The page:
PZ Myers, writing for Pharyngula, is a firm advocate of atheism. he seems a bit bemused at some attitudes in older advocates toward young upstart atheists who don't share all the values of the veteran anti-theists.
- Vincent of A wayfarer's notes reviews a book centering around the exotic pagan rituals taking place in the psychedelic corners of Battery Park in New York City.
You may notice several prodigal writers, excellent and provocative, who have re-appeared on the web, joining those of us who have missed them.
Tommy Christopher of Mediaite credits Bill O'Reilly for admitting he screwed up. But others continue to insist there were no Republicans at the I-have-a-dream anniversary because none were invited. Tommy reviews the facts and asks why Republicans themselves cannot accept responsibility for refusing their individual invitations. Seems an obvious question.
What if, what if. Max's Dad contemplates the conservative should-have-been world in which the April, 1968 assassination did not occur and Martin Luther King lived on to become a right wing Republican. For some reason, Max's Dad is skeptical.
Speaking of which - - Conservative T. Paine is back for a bit at Saving Common Sense (Yay-y-y-y!) He explains how Barack Obama is emblematic of the failure of America to measure up to Dr. King's dream, because he has so miserably disappointed conservatives. T. Paine is, as I see it, correct in a way. The reaction of conservatives does represent some failure to measure up.
Nancy Hanks at The Hankster celebrates a victory for the independent voter movement, in part as a significant advance of black rights in South Carolina . I dunno. I'm thinking that conservative sponsorship of voter suppression, deliberately making it harder for targeted people to vote may have a larger impact.
Ryan at Secular Ethics examines the reasoning presented by Rush Limbaugh for his religion based disbelief in Climate Change.
Conservative James Wigderson continues his annoying habit of thoughtful commentary. Republicans are pushing for a law to make English the official language of Wisconsin. James suggests it's not a good idea to pass a law whose only apparent purpose is to annoy minorities.
Dave Dubya is back (Yay-y-y-y-y beyond Yay-y-y-y-y) with a weird theory that, despite the valuable lessons conservatives have taught to a grateful nation, there is a difference between corporations and people. Odd fellow, but we should be glad he's with us, despite being ... you know ... human.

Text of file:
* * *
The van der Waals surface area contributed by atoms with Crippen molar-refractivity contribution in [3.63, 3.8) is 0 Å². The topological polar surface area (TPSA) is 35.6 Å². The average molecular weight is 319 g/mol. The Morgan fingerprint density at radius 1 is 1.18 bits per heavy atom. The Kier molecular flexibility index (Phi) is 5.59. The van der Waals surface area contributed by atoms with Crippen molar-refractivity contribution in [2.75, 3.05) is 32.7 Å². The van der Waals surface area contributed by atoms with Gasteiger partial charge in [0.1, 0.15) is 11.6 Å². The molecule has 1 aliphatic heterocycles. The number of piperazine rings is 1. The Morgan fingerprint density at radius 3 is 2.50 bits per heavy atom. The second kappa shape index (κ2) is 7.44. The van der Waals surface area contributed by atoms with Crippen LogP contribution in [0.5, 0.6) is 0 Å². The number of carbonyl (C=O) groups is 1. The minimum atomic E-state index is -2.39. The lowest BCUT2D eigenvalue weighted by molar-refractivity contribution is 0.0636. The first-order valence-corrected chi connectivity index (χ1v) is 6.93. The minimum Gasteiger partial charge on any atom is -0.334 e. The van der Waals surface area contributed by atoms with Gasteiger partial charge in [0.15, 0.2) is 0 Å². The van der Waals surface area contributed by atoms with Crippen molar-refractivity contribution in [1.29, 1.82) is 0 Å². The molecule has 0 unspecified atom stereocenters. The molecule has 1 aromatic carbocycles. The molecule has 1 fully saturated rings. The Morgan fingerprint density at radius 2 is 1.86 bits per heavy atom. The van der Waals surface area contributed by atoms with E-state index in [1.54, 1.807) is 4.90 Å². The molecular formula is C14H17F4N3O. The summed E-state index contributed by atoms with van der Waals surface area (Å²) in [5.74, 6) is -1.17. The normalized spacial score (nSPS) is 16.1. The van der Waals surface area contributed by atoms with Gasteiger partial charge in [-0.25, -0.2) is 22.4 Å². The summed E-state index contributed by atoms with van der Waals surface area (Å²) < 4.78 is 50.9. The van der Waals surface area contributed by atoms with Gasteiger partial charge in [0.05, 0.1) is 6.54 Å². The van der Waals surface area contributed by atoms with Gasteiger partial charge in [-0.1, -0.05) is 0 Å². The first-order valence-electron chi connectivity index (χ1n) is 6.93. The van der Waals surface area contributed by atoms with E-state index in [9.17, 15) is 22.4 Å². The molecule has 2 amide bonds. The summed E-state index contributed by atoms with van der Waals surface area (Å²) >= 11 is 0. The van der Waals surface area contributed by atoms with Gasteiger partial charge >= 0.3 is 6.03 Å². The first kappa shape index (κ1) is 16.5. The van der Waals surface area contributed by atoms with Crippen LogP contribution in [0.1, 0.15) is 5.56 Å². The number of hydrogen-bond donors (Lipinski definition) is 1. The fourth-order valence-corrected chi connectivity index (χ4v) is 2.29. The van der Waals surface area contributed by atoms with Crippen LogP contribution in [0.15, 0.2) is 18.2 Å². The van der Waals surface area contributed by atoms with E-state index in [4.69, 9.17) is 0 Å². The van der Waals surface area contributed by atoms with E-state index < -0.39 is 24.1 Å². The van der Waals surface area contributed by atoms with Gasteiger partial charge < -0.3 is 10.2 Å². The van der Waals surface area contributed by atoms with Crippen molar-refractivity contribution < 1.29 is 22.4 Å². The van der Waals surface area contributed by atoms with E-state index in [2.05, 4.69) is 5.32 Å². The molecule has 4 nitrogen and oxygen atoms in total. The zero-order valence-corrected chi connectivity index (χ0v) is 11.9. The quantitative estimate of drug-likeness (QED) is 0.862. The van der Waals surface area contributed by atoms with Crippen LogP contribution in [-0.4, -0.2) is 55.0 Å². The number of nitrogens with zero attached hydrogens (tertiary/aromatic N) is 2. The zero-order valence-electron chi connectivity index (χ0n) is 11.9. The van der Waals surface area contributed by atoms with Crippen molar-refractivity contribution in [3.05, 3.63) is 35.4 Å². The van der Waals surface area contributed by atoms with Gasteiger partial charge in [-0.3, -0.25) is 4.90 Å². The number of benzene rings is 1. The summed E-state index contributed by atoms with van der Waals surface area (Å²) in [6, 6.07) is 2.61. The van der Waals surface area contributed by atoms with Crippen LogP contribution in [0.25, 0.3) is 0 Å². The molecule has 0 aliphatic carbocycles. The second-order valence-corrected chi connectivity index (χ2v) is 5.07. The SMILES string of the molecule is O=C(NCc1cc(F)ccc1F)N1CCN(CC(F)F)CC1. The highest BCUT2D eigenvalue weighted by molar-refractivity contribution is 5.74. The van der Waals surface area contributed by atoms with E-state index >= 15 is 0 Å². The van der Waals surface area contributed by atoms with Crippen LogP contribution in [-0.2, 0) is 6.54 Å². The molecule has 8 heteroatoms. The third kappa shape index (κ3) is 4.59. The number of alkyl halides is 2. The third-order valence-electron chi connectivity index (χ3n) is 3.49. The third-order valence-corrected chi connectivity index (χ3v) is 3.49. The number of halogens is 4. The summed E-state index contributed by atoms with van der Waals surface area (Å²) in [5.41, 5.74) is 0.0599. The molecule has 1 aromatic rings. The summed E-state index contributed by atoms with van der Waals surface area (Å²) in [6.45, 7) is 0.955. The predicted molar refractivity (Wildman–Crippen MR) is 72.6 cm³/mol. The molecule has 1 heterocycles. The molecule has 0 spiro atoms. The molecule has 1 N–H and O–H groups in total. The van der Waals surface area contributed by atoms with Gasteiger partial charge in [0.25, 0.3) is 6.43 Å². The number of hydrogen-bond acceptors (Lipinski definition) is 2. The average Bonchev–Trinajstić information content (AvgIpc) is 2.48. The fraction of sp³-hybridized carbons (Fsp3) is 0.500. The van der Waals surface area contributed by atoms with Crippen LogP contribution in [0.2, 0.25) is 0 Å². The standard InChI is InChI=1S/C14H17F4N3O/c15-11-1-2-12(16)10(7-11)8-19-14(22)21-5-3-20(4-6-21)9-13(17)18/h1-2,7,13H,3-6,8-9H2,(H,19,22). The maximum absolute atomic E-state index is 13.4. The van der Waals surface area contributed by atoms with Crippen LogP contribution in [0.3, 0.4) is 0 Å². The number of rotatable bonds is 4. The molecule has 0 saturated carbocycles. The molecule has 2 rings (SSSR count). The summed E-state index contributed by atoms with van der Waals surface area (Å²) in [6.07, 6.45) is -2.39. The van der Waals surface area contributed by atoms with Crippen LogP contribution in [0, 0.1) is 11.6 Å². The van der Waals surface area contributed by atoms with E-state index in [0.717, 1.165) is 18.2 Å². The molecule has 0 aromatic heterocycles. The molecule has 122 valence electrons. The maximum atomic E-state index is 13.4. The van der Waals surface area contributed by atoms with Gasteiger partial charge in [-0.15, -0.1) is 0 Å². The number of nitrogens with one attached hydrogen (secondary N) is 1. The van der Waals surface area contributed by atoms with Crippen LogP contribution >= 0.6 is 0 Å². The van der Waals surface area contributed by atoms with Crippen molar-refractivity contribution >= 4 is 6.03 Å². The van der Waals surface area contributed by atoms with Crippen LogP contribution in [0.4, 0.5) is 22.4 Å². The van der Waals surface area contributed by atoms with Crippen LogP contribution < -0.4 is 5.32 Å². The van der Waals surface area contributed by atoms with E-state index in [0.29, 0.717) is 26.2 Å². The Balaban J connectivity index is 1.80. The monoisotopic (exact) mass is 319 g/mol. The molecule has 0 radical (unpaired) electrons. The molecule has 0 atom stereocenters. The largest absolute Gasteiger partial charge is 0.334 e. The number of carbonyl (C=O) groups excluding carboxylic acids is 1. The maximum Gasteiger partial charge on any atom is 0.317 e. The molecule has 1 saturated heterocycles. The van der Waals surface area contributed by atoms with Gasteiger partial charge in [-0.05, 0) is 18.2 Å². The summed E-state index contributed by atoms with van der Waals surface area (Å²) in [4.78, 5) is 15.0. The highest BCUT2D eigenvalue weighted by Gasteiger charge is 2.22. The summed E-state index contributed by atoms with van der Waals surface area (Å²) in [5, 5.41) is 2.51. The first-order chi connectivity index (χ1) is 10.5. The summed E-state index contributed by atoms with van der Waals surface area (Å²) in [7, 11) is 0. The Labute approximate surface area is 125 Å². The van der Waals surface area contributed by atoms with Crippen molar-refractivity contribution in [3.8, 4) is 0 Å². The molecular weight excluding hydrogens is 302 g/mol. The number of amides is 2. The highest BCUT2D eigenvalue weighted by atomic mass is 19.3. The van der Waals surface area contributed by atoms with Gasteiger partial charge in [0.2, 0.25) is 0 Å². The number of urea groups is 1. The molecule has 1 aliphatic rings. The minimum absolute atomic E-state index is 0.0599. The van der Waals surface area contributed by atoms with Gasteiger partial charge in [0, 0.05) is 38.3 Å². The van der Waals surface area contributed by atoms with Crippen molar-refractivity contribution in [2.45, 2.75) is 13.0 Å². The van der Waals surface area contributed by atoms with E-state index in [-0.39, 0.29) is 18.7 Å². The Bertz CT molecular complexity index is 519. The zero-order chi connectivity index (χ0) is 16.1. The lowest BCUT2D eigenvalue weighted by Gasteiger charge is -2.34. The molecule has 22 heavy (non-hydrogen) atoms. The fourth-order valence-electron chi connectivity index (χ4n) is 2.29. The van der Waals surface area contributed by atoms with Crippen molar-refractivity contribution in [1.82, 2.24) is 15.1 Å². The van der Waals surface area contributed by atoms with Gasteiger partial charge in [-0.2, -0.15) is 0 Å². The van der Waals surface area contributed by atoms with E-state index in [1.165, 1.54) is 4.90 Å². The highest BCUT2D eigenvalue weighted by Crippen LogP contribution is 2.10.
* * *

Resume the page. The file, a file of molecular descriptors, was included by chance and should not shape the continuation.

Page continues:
The Heathen Republican is back (Yay-y-y-y-y). He repeats a common argument, with a new twist, against increasing minimum wage. A low wage employer offers to bet the job of any employee on whether he can't get lots of applicants at minimum wage. Unfortunately, that's pretty much the case protesting employees are making. In fact it has been the argument of collective bargaining for over a century and a half. The market for an individual job is not a good measurement of what is fair. There are intelligent arguments against minimum wage. If Heathen digs just a little, he will find them. This snide Romney-on-the-cheap bet ("How about it? Ten thousand bucks?") isn't it. My take is here.
Gwendolyn Barry with New Global Myth is back (Yay-y-y-y-y-y-y Plus!). She suggests, based on a source in the Russian government, that the chemical attack in Syria was launched from rebel held territory. That sounds slightly more plausible than her conclusion: that the Obama administration is covering up the true source. Seems to me the administration has been hoping and praying the Assad regime didn't do it.
Gwendolyn's theories are at least on this side of sanity. News Corpse brings us the musings of Senator Ted Cruz (R-TX), who discerns a clear connection between Syria and Obamacare. This isn't tail wags the dog. This is tail wags all six degrees and shakes Kevin Bacon.
Mad Mike's America explores whether hell hath fury like a tyrant scorned, as the former girlfriend of North Korea's dictator is executed.
- Tim McGaha at Tim's Thoughtful Spot is entertaining and informative as usual. He explains the history and development of air crash survival techniques.
Without historical reference, conservative James Wigderson unwittingly reprises FDR's Fala accusations. It seems the Obama dog is wasting tax dollars in military travel. These Republican leaders have not been content with attacks on President Obama, or his wife, or on his daughters. No, not content with that ... they now include his little dog, Bo.
Okay, the answer to James was already given on September 23, 1944:
Mad Mike's America hears about a sort of mad conspiracy hybrid. It involves a large combo of Obamacare, gun lists, and ... well ... electroshock. Well, someone has to do it.